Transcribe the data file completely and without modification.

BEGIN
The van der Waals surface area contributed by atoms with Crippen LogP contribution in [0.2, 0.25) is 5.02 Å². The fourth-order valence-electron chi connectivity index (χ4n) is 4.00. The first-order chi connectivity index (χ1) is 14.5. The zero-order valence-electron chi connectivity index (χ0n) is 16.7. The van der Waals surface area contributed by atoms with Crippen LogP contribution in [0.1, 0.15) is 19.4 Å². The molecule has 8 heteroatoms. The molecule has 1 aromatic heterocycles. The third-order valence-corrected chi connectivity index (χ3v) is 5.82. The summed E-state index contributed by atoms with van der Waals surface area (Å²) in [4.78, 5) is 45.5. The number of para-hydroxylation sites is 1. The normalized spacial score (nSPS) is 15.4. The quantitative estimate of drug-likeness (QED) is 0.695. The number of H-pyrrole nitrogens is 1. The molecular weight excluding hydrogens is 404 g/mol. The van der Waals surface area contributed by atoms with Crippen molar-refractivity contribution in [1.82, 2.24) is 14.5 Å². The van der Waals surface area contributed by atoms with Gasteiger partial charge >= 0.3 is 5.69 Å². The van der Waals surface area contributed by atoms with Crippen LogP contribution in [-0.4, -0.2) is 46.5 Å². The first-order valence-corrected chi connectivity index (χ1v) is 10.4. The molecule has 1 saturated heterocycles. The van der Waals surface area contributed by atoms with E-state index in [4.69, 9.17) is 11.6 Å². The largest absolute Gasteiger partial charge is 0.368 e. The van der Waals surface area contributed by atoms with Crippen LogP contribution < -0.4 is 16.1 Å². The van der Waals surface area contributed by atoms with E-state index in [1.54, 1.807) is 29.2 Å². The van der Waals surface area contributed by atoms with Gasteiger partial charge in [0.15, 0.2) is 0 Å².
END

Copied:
The van der Waals surface area contributed by atoms with Crippen LogP contribution in [0.2, 0.25) is 5.02 Å². The fourth-order valence-electron chi connectivity index (χ4n) is 4.00. The first-order chi connectivity index (χ1) is 14.5. The zero-order valence-electron chi connectivity index (χ0n) is 16.7. The van der Waals surface area contributed by atoms with Crippen LogP contribution in [0.1, 0.15) is 19.4 Å². The molecule has 8 heteroatoms. The molecule has 1 aromatic heterocycles. The third-order valence-corrected chi connectivity index (χ3v) is 5.82. The summed E-state index contributed by atoms with van der Waals surface area (Å²) in [4.78, 5) is 45.5. The number of para-hydroxylation sites is 1. The normalized spacial score (nSPS) is 15.4. The quantitative estimate of drug-likeness (QED) is 0.695. The number of H-pyrrole nitrogens is 1. The molecular weight excluding hydrogens is 404 g/mol. The van der Waals surface area contributed by atoms with Crippen molar-refractivity contribution in [1.82, 2.24) is 14.5 Å². The van der Waals surface area contributed by atoms with Gasteiger partial charge >= 0.3 is 5.69 Å². The van der Waals surface area contributed by atoms with Crippen LogP contribution in [-0.4, -0.2) is 46.5 Å². The first-order valence-corrected chi connectivity index (χ1v) is 10.4. The molecule has 1 saturated heterocycles. The van der Waals surface area contributed by atoms with E-state index in [4.69, 9.17) is 11.6 Å². The largest absolute Gasteiger partial charge is 0.368 e. The van der Waals surface area contributed by atoms with Crippen LogP contribution < -0.4 is 16.1 Å². The van der Waals surface area contributed by atoms with E-state index in [1.54, 1.807) is 29.2 Å². The van der Waals surface area contributed by atoms with Gasteiger partial charge in [0.15, 0.2) is 0 Å².